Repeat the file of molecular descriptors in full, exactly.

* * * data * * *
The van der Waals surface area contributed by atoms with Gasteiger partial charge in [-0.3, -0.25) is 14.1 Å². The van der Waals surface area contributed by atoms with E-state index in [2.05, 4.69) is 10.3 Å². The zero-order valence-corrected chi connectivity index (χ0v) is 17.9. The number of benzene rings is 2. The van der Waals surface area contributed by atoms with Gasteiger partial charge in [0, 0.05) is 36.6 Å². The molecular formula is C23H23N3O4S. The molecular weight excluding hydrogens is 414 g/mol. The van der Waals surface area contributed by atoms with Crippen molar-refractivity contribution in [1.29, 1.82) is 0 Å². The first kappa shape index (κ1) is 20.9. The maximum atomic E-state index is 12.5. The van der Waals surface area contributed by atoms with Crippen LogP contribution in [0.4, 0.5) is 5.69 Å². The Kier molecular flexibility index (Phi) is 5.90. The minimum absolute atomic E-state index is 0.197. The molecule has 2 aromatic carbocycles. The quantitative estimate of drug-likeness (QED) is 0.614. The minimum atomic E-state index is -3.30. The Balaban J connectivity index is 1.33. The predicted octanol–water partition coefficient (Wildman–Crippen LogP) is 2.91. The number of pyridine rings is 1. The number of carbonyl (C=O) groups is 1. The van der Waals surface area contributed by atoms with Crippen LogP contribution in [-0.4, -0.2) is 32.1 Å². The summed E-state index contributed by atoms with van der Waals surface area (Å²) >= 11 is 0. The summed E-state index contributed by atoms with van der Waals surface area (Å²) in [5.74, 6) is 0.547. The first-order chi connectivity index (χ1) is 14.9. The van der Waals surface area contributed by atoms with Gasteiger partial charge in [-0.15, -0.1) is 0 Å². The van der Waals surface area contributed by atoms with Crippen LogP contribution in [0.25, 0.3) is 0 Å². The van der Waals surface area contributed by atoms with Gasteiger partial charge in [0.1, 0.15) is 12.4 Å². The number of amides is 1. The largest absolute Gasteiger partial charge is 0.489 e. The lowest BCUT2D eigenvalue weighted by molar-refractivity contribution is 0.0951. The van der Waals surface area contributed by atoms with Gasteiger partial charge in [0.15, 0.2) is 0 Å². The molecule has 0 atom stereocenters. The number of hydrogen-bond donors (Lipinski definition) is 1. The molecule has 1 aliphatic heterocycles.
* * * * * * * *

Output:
The van der Waals surface area contributed by atoms with Gasteiger partial charge in [-0.3, -0.25) is 14.1 Å². The van der Waals surface area contributed by atoms with E-state index in [2.05, 4.69) is 10.3 Å². The zero-order valence-corrected chi connectivity index (χ0v) is 17.9. The number of benzene rings is 2. The van der Waals surface area contributed by atoms with Gasteiger partial charge in [0, 0.05) is 36.6 Å². The molecular formula is C23H23N3O4S. The molecular weight excluding hydrogens is 414 g/mol. The van der Waals surface area contributed by atoms with Crippen molar-refractivity contribution in [1.29, 1.82) is 0 Å². The first kappa shape index (κ1) is 20.9. The maximum atomic E-state index is 12.5. The van der Waals surface area contributed by atoms with Crippen LogP contribution in [0.4, 0.5) is 5.69 Å². The Kier molecular flexibility index (Phi) is 5.90. The minimum absolute atomic E-state index is 0.197. The molecule has 2 aromatic carbocycles. The quantitative estimate of drug-likeness (QED) is 0.614. The minimum atomic E-state index is -3.30. The Balaban J connectivity index is 1.33. The predicted octanol–water partition coefficient (Wildman–Crippen LogP) is 2.91. The number of pyridine rings is 1. The number of carbonyl (C=O) groups is 1. The van der Waals surface area contributed by atoms with Crippen LogP contribution in [-0.4, -0.2) is 32.1 Å². The summed E-state index contributed by atoms with van der Waals surface area (Å²) >= 11 is 0. The summed E-state index contributed by atoms with van der Waals surface area (Å²) in [5.74, 6) is 0.547. The first-order chi connectivity index (χ1) is 14.9. The van der Waals surface area contributed by atoms with Gasteiger partial charge in [-0.15, -0.1) is 0 Å². The van der Waals surface area contributed by atoms with Crippen LogP contribution in [0.25, 0.3) is 0 Å². The van der Waals surface area contributed by atoms with Gasteiger partial charge in [0.1, 0.15) is 12.4 Å². The number of amides is 1. The largest absolute Gasteiger partial charge is 0.489 e. The lowest BCUT2D eigenvalue weighted by molar-refractivity contribution is 0.0951. The van der Waals surface area contributed by atoms with Gasteiger partial charge in [0.15, 0.2) is 0 Å². The molecule has 0 atom stereocenters. The number of hydrogen-bond donors (Lipinski definition) is 1. The molecule has 1 aliphatic heterocycles.